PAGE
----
"Good," she replied. "Thank you."

"No big deal," he replied. He cleared his throat. "Listen," he began, and Lorelai looked at him. He was looking down at his feet. "Um, I know it's gotta be hard, raising a kid alone. I mean, my sister is doing it and she's a mess. We keep trying to get her to come home, but she's too proud, you know? And she just wants to do things her way, which involves a lot of guys and drinking, and some… other stuff." He paused, looking up at her. "I know you're not like that, you've got a job and Mia said you had some child care lined up, and I think that's great, really. But, if you need someone, like a… like a partner, I would…" He dropped his gaze again, and kicked the ground with his boot.

Lorelai's heart started racing. She'd only known this man for a week, and he was proposing to her? "Are you asking me to marry you?" she asked softly. He nodded, not looking up. "I need to sit down," she mumbled, falling to the steps in front of the potting shed.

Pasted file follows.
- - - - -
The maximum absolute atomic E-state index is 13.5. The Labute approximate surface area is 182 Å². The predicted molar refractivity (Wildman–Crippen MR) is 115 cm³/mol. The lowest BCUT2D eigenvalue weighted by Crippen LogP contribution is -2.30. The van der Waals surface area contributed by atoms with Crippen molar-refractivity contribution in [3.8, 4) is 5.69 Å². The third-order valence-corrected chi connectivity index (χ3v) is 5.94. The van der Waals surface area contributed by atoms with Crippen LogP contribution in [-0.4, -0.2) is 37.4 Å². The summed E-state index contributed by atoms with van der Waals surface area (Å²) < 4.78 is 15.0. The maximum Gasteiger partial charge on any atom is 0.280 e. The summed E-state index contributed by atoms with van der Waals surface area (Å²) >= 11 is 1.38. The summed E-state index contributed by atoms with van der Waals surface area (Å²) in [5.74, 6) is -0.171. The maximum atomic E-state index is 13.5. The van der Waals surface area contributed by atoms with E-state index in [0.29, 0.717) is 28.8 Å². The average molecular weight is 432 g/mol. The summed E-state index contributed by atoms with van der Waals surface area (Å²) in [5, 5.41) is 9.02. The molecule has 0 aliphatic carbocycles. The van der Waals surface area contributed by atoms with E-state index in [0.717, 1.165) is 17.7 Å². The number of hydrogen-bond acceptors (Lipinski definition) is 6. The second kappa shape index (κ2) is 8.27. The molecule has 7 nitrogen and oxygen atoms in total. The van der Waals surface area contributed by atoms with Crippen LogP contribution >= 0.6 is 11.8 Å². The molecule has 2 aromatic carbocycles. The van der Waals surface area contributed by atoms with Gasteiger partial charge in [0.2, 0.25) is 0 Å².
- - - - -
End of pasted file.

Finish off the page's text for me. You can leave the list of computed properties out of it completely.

"I don't mean to make you uncomfortable," he said quickly, "and I'd have no, you know, expectations. It would just be help, with Rory, someone to pick up the slack and stuff. Like a good friend."

"Wow." She looked at him, and he met her gaze. She could see how sincere he was, and it made her melt. "That is seriously, truly, one of the greatest offers anyone has ever made to me," she began, choosing her words with care.

"But you can't accept," he muttered, dropping his chin.